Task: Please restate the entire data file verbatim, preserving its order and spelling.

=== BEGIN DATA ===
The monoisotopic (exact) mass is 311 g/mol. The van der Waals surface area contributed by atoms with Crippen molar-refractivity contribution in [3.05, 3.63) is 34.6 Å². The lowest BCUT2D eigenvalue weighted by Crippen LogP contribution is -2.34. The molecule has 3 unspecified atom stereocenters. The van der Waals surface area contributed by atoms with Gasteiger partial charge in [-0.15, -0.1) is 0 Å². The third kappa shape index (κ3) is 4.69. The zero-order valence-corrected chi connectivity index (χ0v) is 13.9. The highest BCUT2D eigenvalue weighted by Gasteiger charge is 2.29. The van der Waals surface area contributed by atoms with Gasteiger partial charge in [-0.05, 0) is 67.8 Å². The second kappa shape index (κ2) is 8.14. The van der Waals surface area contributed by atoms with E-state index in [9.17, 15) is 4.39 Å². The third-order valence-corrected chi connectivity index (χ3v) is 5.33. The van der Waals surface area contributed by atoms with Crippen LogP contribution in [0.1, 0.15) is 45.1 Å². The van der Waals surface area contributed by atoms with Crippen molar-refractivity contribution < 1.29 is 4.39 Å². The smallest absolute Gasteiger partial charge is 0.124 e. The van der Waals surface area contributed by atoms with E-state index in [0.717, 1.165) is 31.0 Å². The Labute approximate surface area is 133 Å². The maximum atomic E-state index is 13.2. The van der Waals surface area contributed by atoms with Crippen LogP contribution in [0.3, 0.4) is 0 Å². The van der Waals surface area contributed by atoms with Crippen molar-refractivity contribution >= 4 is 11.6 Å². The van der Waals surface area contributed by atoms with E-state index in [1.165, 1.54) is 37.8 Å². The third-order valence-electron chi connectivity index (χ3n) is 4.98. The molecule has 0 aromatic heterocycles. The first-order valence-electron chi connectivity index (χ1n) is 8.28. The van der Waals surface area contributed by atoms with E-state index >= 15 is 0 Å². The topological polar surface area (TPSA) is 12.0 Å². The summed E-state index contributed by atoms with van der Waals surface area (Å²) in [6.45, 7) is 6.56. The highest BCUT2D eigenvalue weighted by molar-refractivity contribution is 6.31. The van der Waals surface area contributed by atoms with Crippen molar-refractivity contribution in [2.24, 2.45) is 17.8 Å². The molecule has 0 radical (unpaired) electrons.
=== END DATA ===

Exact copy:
The monoisotopic (exact) mass is 311 g/mol. The van der Waals surface area contributed by atoms with Crippen molar-refractivity contribution in [3.05, 3.63) is 34.6 Å². The lowest BCUT2D eigenvalue weighted by Crippen LogP contribution is -2.34. The molecule has 3 unspecified atom stereocenters. The van der Waals surface area contributed by atoms with Gasteiger partial charge in [-0.15, -0.1) is 0 Å². The third kappa shape index (κ3) is 4.69. The zero-order valence-corrected chi connectivity index (χ0v) is 13.9. The highest BCUT2D eigenvalue weighted by Gasteiger charge is 2.29. The van der Waals surface area contributed by atoms with Gasteiger partial charge in [-0.05, 0) is 67.8 Å². The second kappa shape index (κ2) is 8.14. The van der Waals surface area contributed by atoms with E-state index in [9.17, 15) is 4.39 Å². The third-order valence-corrected chi connectivity index (χ3v) is 5.33. The van der Waals surface area contributed by atoms with Crippen LogP contribution in [0.1, 0.15) is 45.1 Å². The van der Waals surface area contributed by atoms with Crippen molar-refractivity contribution < 1.29 is 4.39 Å². The smallest absolute Gasteiger partial charge is 0.124 e. The van der Waals surface area contributed by atoms with E-state index in [0.717, 1.165) is 31.0 Å². The Labute approximate surface area is 133 Å². The maximum atomic E-state index is 13.2. The van der Waals surface area contributed by atoms with Crippen LogP contribution in [0.3, 0.4) is 0 Å². The van der Waals surface area contributed by atoms with Crippen molar-refractivity contribution >= 4 is 11.6 Å². The van der Waals surface area contributed by atoms with E-state index in [1.165, 1.54) is 37.8 Å². The third-order valence-electron chi connectivity index (χ3n) is 4.98. The molecule has 0 aromatic heterocycles. The first-order valence-electron chi connectivity index (χ1n) is 8.28. The van der Waals surface area contributed by atoms with E-state index >= 15 is 0 Å². The topological polar surface area (TPSA) is 12.0 Å². The summed E-state index contributed by atoms with van der Waals surface area (Å²) in [6.45, 7) is 6.56. The highest BCUT2D eigenvalue weighted by molar-refractivity contribution is 6.31. The van der Waals surface area contributed by atoms with Crippen molar-refractivity contribution in [2.24, 2.45) is 17.8 Å². The molecule has 0 radical (unpaired) electrons.